The Furness Prize for Science Communication 2018

This year, the College also welcomes Furness Prize nominations from biological science, veterinary science and medical university students.

What is the Furness Prize?

The Furness Prize for Science Communication is an award given to a pathology trainee or undergraduate who has shown excellence in their science communication activities throughout the year.

The aims and objectives of the award are to:

  • cultivate awareness amongst pathology trainees and undergraduates about the importance of public engagement 
  • reward and recognise trainees and undergraduates who have undertaken sustained high-quality science communication activities

A prize of £200 is generously awarded to the winner of the competition, funded by the previous College President Professor Peter Furness (2008-2011).

The winner will be invited to receive their prize at the College's New Fellow's Ceremony in London on 7 February 2019. The winner will be able to bring a guest and the cost of travel to the ceremony will be reimbursed by the College.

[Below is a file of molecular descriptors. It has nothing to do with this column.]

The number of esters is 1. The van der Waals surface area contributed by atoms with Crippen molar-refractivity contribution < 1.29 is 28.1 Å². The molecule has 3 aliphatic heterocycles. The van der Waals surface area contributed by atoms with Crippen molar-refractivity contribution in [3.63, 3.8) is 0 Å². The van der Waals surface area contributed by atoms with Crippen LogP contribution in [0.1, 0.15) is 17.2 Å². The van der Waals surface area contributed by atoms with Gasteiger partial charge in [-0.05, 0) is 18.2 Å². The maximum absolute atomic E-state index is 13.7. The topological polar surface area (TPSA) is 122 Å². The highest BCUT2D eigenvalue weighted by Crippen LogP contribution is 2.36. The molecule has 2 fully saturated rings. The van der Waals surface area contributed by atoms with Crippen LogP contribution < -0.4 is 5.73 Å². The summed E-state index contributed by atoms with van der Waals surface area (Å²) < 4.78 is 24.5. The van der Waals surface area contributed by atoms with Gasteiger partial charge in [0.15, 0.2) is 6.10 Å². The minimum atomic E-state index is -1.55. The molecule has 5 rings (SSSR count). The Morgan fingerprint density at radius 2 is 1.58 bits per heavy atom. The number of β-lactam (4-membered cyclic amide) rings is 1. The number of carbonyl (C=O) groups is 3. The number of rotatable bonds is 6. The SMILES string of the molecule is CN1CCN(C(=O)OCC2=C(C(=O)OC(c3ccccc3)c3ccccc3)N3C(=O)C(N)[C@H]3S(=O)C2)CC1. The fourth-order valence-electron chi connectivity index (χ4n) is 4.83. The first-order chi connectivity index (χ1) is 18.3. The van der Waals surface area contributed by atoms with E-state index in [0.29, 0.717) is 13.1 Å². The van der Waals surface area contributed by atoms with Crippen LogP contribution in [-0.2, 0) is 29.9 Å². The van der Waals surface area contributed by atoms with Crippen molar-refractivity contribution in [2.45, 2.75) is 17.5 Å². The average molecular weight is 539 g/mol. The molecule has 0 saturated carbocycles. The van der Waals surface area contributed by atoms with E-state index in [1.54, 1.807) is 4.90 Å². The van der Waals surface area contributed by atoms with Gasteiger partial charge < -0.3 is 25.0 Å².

How to nominate

Candidates may nominate themselves or be nominated by a colleague who is familiar with their work (the candidate must give their explicit consent for nomination).

If you would like to nominate yourself or someone else, please read the guidance for nominators document before submitting a nomination: 

Nominations must be made on the nomination form:

Completed forms should be sent to by midnight on 10 December 2018. Nominations received after the deadline will not be considered for the prize.

Last year's winner 

The winner of the Furness Prize for Science Communication 2017 was Dr Michelle (k/a Mikhaila) Muscat a Speciality Registrar in Chemical Pathology.

Not only was Dr Muscat in the final stages of a PhD that had a strong focus on the communication of pathology, but she had also published a novel where the main character was a Chemical Pathologist. Michelle developed and delivered numerous school workshops that explored a range of chemical pathology topics including blood tests, high cholesterol and diabetes.

Dr Muscat has also created teaching resources, writing a number of scientific publications on the best methods to communicate and teach pathology. Her very creative approach also enabled her to reach diverse audiences through poetry, theatre and social media. Overall, Michelle impressed the judges both with the quantity and quality of the science communication work she undertook. 

Special commendation was also given to undergraduate student, Teodora Popa, who joined together 250 science and medical students from University College London to educate the general public, 9 schools and 3 local libraries about pathology in 2017.